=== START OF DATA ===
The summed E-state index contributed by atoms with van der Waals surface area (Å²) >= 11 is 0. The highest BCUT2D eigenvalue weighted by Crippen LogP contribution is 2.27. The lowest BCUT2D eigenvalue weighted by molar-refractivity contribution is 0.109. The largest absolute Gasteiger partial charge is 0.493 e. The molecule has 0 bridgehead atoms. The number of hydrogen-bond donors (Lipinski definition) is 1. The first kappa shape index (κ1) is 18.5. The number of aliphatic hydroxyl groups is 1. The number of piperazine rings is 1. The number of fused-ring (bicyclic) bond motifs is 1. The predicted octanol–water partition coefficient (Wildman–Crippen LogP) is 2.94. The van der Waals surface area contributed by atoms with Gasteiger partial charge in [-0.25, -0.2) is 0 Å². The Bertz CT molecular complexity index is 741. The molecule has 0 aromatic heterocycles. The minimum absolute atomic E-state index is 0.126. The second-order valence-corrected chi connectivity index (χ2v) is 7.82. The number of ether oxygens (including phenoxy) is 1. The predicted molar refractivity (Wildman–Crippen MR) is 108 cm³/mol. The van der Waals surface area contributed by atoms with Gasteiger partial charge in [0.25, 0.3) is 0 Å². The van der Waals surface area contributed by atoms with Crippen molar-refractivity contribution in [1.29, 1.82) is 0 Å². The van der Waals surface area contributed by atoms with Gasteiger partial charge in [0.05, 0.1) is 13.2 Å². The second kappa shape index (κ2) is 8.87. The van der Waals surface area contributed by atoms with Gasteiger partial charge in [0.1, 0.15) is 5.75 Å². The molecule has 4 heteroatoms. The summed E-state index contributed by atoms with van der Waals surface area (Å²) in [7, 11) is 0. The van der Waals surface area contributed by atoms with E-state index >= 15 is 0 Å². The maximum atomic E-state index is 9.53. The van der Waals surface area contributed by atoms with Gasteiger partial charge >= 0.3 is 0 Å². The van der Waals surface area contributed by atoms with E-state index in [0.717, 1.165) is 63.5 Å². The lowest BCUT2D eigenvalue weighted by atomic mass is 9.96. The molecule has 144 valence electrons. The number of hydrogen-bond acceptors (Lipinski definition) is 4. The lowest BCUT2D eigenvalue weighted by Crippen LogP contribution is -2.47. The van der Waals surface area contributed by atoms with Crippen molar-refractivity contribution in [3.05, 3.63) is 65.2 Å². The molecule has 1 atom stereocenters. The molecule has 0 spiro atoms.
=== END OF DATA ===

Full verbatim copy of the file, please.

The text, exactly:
The summed E-state index contributed by atoms with van der Waals surface area (Å²) >= 11 is 0. The highest BCUT2D eigenvalue weighted by Crippen LogP contribution is 2.27. The lowest BCUT2D eigenvalue weighted by molar-refractivity contribution is 0.109. The largest absolute Gasteiger partial charge is 0.493 e. The molecule has 0 bridgehead atoms. The number of hydrogen-bond donors (Lipinski definition) is 1. The first kappa shape index (κ1) is 18.5. The number of aliphatic hydroxyl groups is 1. The number of piperazine rings is 1. The number of fused-ring (bicyclic) bond motifs is 1. The predicted octanol–water partition coefficient (Wildman–Crippen LogP) is 2.94. The van der Waals surface area contributed by atoms with Gasteiger partial charge in [-0.25, -0.2) is 0 Å². The Bertz CT molecular complexity index is 741. The molecule has 0 aromatic heterocycles. The minimum absolute atomic E-state index is 0.126. The second-order valence-corrected chi connectivity index (χ2v) is 7.82. The number of ether oxygens (including phenoxy) is 1. The predicted molar refractivity (Wildman–Crippen MR) is 108 cm³/mol. The van der Waals surface area contributed by atoms with Gasteiger partial charge in [0.25, 0.3) is 0 Å². The van der Waals surface area contributed by atoms with Crippen molar-refractivity contribution in [1.29, 1.82) is 0 Å². The van der Waals surface area contributed by atoms with Gasteiger partial charge in [0.05, 0.1) is 13.2 Å². The second kappa shape index (κ2) is 8.87. The van der Waals surface area contributed by atoms with Gasteiger partial charge in [0.1, 0.15) is 5.75 Å². The molecule has 4 heteroatoms. The summed E-state index contributed by atoms with van der Waals surface area (Å²) in [7, 11) is 0. The van der Waals surface area contributed by atoms with E-state index >= 15 is 0 Å². The maximum atomic E-state index is 9.53. The van der Waals surface area contributed by atoms with Gasteiger partial charge >= 0.3 is 0 Å². The van der Waals surface area contributed by atoms with E-state index in [0.717, 1.165) is 63.5 Å². The lowest BCUT2D eigenvalue weighted by atomic mass is 9.96. The molecule has 144 valence electrons. The number of hydrogen-bond acceptors (Lipinski definition) is 4. The lowest BCUT2D eigenvalue weighted by Crippen LogP contribution is -2.47. The van der Waals surface area contributed by atoms with Crippen molar-refractivity contribution in [3.05, 3.63) is 65.2 Å². The molecule has 1 atom stereocenters. The molecule has 0 spiro atoms.